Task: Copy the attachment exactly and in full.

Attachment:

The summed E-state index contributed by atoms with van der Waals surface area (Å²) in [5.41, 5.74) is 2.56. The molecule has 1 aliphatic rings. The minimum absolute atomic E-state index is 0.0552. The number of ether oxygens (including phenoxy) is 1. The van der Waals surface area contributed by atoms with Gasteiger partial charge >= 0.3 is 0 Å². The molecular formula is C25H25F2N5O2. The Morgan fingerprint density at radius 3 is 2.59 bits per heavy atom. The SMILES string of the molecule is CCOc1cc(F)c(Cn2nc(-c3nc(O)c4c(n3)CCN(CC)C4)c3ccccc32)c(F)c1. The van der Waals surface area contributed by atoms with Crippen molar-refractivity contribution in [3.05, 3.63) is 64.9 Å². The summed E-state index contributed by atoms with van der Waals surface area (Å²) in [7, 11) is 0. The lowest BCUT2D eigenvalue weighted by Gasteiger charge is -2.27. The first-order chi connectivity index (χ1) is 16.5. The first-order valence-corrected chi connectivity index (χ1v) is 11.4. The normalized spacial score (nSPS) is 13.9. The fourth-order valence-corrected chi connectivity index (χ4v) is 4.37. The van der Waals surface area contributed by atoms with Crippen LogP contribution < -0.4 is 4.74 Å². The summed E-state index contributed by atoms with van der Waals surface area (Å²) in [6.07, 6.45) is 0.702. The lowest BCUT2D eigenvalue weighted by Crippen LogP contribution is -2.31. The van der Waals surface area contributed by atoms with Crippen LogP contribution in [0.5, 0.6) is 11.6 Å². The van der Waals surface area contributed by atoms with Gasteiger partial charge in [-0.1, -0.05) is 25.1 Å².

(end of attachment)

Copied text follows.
The summed E-state index contributed by atoms with van der Waals surface area (Å²) in [5.41, 5.74) is 2.56. The molecule has 1 aliphatic rings. The minimum absolute atomic E-state index is 0.0552. The number of ether oxygens (including phenoxy) is 1. The van der Waals surface area contributed by atoms with Gasteiger partial charge >= 0.3 is 0 Å². The molecular formula is C25H25F2N5O2. The Morgan fingerprint density at radius 3 is 2.59 bits per heavy atom. The SMILES string of the molecule is CCOc1cc(F)c(Cn2nc(-c3nc(O)c4c(n3)CCN(CC)C4)c3ccccc32)c(F)c1. The van der Waals surface area contributed by atoms with Crippen molar-refractivity contribution in [3.05, 3.63) is 64.9 Å². The summed E-state index contributed by atoms with van der Waals surface area (Å²) in [7, 11) is 0. The lowest BCUT2D eigenvalue weighted by Gasteiger charge is -2.27. The first-order chi connectivity index (χ1) is 16.5. The first-order valence-corrected chi connectivity index (χ1v) is 11.4. The normalized spacial score (nSPS) is 13.9. The fourth-order valence-corrected chi connectivity index (χ4v) is 4.37. The van der Waals surface area contributed by atoms with Crippen LogP contribution < -0.4 is 4.74 Å². The summed E-state index contributed by atoms with van der Waals surface area (Å²) in [6.07, 6.45) is 0.702. The lowest BCUT2D eigenvalue weighted by Crippen LogP contribution is -2.31. The van der Waals surface area contributed by atoms with Crippen LogP contribution in [0.5, 0.6) is 11.6 Å². The van der Waals surface area contributed by atoms with Gasteiger partial charge in [-0.1, -0.05) is 25.1 Å².